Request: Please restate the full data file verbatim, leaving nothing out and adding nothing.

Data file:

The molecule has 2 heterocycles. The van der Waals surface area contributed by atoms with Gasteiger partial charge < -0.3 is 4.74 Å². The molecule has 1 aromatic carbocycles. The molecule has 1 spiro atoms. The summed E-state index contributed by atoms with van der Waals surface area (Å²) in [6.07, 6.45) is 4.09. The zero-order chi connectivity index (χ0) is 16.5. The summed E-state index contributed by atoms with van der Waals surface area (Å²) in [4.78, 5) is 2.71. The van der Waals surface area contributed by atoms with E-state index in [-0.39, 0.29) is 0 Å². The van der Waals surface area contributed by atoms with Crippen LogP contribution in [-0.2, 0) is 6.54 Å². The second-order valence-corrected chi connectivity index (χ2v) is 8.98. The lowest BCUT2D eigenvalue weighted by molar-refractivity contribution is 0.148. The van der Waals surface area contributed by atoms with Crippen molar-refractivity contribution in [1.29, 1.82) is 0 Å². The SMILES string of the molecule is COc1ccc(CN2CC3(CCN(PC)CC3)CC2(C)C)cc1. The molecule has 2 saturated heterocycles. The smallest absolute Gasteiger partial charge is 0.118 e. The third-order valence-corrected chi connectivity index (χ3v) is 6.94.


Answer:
The molecule has 2 heterocycles. The van der Waals surface area contributed by atoms with Gasteiger partial charge < -0.3 is 4.74 Å². The molecule has 1 aromatic carbocycles. The molecule has 1 spiro atoms. The summed E-state index contributed by atoms with van der Waals surface area (Å²) in [6.07, 6.45) is 4.09. The zero-order chi connectivity index (χ0) is 16.5. The summed E-state index contributed by atoms with van der Waals surface area (Å²) in [4.78, 5) is 2.71. The van der Waals surface area contributed by atoms with E-state index in [-0.39, 0.29) is 0 Å². The van der Waals surface area contributed by atoms with Crippen LogP contribution in [-0.2, 0) is 6.54 Å². The second-order valence-corrected chi connectivity index (χ2v) is 8.98. The lowest BCUT2D eigenvalue weighted by molar-refractivity contribution is 0.148. The van der Waals surface area contributed by atoms with Crippen molar-refractivity contribution in [1.29, 1.82) is 0 Å². The SMILES string of the molecule is COc1ccc(CN2CC3(CCN(PC)CC3)CC2(C)C)cc1. The molecule has 2 saturated heterocycles. The smallest absolute Gasteiger partial charge is 0.118 e. The third-order valence-corrected chi connectivity index (χ3v) is 6.94.